ONE OF the main ways to reduce workers’ compensation costs is to get injured workers back on the job as quickly as possible, and when it is safe to do so. The key, experts say, is to help the injured employee better engage in the workers’ comp system, so they have a better understanding of the claims process and what they can expect from it. For many people the workers’ compensation system is daunting and when they don’t hear from their claims adjuster or anybody at work about their case for extended periods of time, they get nervous. And if that happens, and they feel adrift, they may seek out legal counsel for their claim, at which point it can spiral out of control for the employer. But you can avoid that by focusing on the following:
Getting an early and accurate diagnosis and putting the injured worker on a treatment plan greatly helps them recover faster – and it prevents the misuse of medicines. This fast-track – or sports medicine – approach has the added effect of letting the employee know they are valued and that the employer cares about their recovery. One of the most important parts of this early treatment is to get the right diagnosis early, so the doctor can plan a course of treatment.
Once an employee is off work for a workers’ comp claim, you have the opportunity to show you really care about their rehabilitation and are there to answer questions about the process. If you are at any point planning to discuss the claim, the injured worker should be in on the conversation. Your H.R. manager should keep them engaged through education and explaining the processes.
Besides advice and someone to listen to for the injured worker, some employers advocate for their injured employees through the workers’ comp process and representing their interests before the claims adjuster.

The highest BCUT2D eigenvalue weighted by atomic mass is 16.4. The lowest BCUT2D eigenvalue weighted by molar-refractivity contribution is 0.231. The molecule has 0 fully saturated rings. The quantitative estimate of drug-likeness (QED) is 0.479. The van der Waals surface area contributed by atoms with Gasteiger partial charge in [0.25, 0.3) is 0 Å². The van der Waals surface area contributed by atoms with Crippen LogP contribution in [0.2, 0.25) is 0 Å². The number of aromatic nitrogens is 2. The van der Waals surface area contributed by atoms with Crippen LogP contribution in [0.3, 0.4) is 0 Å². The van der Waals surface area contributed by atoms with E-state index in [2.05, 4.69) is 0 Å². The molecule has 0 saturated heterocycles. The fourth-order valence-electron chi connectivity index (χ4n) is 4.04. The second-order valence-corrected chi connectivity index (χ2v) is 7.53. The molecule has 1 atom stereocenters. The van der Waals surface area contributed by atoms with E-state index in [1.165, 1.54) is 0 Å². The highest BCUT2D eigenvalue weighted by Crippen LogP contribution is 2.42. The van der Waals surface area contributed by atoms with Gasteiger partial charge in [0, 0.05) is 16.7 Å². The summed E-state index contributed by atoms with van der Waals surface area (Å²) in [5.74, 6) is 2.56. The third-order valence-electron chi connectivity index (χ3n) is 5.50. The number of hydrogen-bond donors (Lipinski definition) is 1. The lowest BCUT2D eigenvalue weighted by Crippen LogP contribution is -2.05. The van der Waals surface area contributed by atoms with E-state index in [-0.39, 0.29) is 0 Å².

Monitor and explain treatment
Meet with the worker as early as possible after the injury to lay out the entire process for them, from the first doctor’s visit (which they likely have had already at that point) to what to expect when dealing with the claims adjuster. Third-party administrator Sedgwick makes a point of working with injured workers before they undergo surgeries or other medical procedures, in a process they call “prehabilitation.” They talk to them about what to expect during the recovery process, including the type of pain they may experience and how to cope. The proactive employer will stay in touch during treatment and help the worker monitor their process. If you are engaged, the injured worker is more likely to stay on track with the treatment regimens prescribed by the doctor. This may involve coordination with the treating physician so that any physical rehabilitation is done with their job responsibilities in mind. A good therapist can also explain why certain exercises are necessary for the injured worker. Also, urge the rehab center and the claims adjuster to ensure that the injured worker sees the same therapist every time.
Staying engaged with an injured worker can speed the recovery process and get them back to work as soon as they are ready and it’s safe to return. You may coordinate with their treating physician about bringing them back on light or alternative duties.